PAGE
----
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Chicago area retailers try brazen grab-and-run thefts during the holiday season – NBC Chicago

Police departments in numerous communities, including Chicago, are working to tackle a number of brazen heists from department stores and high-end retail stores, some of which have been videotaped.

Some of the heists occurred right in the heart of Chicago’s Magnificent Mile, including the Burberry flagship store on Michigan Avenue.

In the theft, four thieves stole thousands of dollars’ worth of designer purses and other items late Monday afternoon. A 23-year-old employee and a 66-year-old shopper were slightly injured in the theft, and none of the suspects was caught before leaving the store.

Ald. Brian Hopkins of Chicago’s Second Station says the officers are working hard to identify suspects, saying that some of the people involved in the thefts are actually part of organized efforts that are essentially “taking orders” before they make their move.

“The people at the top make sizeable sums of money targeting this high-end merch, and they have jobs where they know they can sell it before they even steal it,” he said.

Chicago stores aren’t the only ones facing the challenges of mass theft. Several suburban businesses were also hit, including the Louis Vuitton store in Oakbrook Center, where 14 people stormed the store and stole items before escaping in three waiting vehicles.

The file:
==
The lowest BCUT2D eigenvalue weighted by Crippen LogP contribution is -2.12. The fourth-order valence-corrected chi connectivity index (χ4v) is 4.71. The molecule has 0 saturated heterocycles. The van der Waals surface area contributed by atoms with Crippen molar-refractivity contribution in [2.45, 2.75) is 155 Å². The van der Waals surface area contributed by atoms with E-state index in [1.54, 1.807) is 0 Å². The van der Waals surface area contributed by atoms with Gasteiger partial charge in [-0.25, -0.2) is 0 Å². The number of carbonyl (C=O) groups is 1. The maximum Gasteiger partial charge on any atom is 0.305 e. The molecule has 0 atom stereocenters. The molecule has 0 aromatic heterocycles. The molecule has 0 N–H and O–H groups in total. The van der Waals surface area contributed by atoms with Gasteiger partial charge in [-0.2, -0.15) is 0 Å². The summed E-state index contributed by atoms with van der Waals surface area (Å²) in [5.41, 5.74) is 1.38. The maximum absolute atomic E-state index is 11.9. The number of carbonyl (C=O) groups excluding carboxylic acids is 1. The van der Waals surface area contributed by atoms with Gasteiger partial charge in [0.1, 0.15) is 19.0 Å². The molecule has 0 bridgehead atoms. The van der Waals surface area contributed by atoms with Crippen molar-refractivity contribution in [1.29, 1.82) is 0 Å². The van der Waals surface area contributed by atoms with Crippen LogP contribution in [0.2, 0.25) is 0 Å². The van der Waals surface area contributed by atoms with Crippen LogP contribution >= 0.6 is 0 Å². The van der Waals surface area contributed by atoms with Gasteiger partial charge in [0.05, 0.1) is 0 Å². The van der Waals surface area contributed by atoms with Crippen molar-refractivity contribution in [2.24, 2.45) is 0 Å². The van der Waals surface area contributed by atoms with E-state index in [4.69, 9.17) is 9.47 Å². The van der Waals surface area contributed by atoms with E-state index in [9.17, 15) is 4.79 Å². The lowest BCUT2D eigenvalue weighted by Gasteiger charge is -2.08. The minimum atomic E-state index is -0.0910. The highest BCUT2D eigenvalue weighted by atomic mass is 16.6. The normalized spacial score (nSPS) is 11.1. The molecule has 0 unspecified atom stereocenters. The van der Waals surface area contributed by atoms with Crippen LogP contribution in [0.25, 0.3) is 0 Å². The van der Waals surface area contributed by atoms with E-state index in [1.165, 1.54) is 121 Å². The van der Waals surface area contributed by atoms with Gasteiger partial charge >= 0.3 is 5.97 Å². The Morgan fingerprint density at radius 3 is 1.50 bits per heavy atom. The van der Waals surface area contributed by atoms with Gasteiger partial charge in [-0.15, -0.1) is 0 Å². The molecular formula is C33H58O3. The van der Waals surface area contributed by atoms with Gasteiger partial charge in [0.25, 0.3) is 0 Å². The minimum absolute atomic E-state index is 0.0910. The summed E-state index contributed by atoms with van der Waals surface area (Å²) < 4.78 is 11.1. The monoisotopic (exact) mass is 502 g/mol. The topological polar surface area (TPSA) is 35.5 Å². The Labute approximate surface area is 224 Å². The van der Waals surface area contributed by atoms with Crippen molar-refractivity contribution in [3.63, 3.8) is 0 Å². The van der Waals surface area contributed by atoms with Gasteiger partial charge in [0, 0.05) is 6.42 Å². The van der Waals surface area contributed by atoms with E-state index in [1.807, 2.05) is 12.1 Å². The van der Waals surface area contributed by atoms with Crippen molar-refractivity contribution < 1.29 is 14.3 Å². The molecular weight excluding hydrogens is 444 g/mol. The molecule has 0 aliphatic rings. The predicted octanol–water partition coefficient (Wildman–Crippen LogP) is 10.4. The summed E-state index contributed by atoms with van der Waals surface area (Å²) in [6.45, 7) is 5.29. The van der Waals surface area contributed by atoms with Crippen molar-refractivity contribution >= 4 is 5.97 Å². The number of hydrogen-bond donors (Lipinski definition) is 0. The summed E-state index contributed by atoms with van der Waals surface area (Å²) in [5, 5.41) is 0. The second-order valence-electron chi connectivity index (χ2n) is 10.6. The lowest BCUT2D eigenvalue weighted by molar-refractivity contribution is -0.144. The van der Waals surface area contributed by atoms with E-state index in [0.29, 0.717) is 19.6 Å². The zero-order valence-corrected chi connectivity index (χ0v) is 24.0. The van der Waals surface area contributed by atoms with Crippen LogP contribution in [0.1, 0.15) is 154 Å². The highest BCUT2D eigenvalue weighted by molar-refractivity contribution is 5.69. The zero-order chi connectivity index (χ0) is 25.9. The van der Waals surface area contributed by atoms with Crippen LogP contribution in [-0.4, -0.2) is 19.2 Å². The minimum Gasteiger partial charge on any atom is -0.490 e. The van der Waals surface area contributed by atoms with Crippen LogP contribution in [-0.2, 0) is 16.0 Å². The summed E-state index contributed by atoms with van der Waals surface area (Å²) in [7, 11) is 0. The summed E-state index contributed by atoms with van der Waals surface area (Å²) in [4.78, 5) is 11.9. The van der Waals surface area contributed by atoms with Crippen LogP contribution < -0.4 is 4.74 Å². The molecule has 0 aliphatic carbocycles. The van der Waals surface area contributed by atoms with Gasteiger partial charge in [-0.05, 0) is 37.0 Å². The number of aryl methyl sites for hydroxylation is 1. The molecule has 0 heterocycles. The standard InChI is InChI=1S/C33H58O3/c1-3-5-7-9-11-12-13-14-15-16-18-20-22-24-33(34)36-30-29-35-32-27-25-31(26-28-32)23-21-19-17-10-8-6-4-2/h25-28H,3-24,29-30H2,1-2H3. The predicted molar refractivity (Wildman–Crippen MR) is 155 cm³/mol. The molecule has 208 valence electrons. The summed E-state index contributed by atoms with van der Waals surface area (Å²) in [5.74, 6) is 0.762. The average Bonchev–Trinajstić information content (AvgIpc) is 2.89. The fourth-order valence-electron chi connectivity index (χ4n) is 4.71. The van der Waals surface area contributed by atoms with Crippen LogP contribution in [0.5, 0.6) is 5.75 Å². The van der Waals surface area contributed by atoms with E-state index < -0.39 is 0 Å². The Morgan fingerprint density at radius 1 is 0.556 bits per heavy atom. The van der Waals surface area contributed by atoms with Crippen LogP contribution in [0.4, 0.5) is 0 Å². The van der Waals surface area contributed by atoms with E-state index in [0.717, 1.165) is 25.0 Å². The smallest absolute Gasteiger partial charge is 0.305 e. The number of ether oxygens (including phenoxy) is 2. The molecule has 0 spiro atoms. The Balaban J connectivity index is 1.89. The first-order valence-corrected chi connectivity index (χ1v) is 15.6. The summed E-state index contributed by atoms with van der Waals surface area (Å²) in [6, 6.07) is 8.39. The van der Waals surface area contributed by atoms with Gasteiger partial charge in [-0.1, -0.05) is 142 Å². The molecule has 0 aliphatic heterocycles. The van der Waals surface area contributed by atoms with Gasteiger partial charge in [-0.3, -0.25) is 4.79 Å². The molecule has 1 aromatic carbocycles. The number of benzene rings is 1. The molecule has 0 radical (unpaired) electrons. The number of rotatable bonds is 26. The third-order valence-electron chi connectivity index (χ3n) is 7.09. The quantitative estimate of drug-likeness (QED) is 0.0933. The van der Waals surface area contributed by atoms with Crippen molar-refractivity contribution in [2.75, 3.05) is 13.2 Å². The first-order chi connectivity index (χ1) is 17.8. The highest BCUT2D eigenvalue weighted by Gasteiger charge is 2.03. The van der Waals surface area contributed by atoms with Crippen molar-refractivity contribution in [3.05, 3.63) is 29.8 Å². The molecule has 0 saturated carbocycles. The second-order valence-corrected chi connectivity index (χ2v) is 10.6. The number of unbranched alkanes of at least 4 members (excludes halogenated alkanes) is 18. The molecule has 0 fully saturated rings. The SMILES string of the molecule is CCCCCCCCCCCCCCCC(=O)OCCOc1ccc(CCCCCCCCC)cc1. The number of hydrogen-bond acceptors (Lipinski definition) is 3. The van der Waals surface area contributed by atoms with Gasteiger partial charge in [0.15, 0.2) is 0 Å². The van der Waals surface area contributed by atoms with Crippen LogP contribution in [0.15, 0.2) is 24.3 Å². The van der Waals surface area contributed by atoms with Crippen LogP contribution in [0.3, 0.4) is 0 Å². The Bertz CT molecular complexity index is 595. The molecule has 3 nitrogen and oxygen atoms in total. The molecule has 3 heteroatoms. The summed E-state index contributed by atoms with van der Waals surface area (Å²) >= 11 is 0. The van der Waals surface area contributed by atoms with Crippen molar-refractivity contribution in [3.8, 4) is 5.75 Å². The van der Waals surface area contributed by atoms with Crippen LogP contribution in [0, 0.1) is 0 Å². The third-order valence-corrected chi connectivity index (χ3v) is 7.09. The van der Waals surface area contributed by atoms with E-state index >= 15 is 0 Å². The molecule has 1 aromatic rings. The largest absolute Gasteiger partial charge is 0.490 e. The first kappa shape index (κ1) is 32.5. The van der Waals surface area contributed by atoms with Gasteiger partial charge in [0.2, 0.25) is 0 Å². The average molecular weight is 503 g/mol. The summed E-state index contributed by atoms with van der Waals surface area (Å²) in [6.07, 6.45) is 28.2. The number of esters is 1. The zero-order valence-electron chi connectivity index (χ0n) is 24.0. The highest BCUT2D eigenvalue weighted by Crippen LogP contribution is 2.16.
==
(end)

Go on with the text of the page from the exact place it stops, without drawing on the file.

Northbrook police have stepped up patrols in the area following a similar theft at a local Louis Vuitton location, and shopkeepers are also reacting, changing displays and trying to prevent thieves from accessing goods.

Hopkins says he has received complaints from Chicago retailers that inventory shrinkage is growing rapidly due to increased thefts.

“Employees also steal goods because they see how easy it is,” he said. “Businesses don’t enforce their rules and we hear stories from employees doing insider jobs.”

Hopkins says some stores are reluctant to consider options like buzzers, locks, and blinds, saying this promotes an almost militarized image, but says increased efforts are needed to control the goods.

“Most employers have told their employees to step down and not take the risk,” he said. “The problem is, thieves know that too, so they act with impunity.”

Part of the solution to this problem, Hopkins says, is to step up police patrols, and he believes these extra downtown officials have had an impact so far this Christmas season simply because they were there.

“Known looters in vehicles, we were tracking who was circling Michigan Avenue and after a while when they saw a visible, heavy police presence, they just drove away,” he said.

Chicago officials hope the stores’ extra security and measures will help keep shoppers safe over the holiday season, especially as more out-of-town visitors are coming to town due to advances in the fight against the coronavirus.

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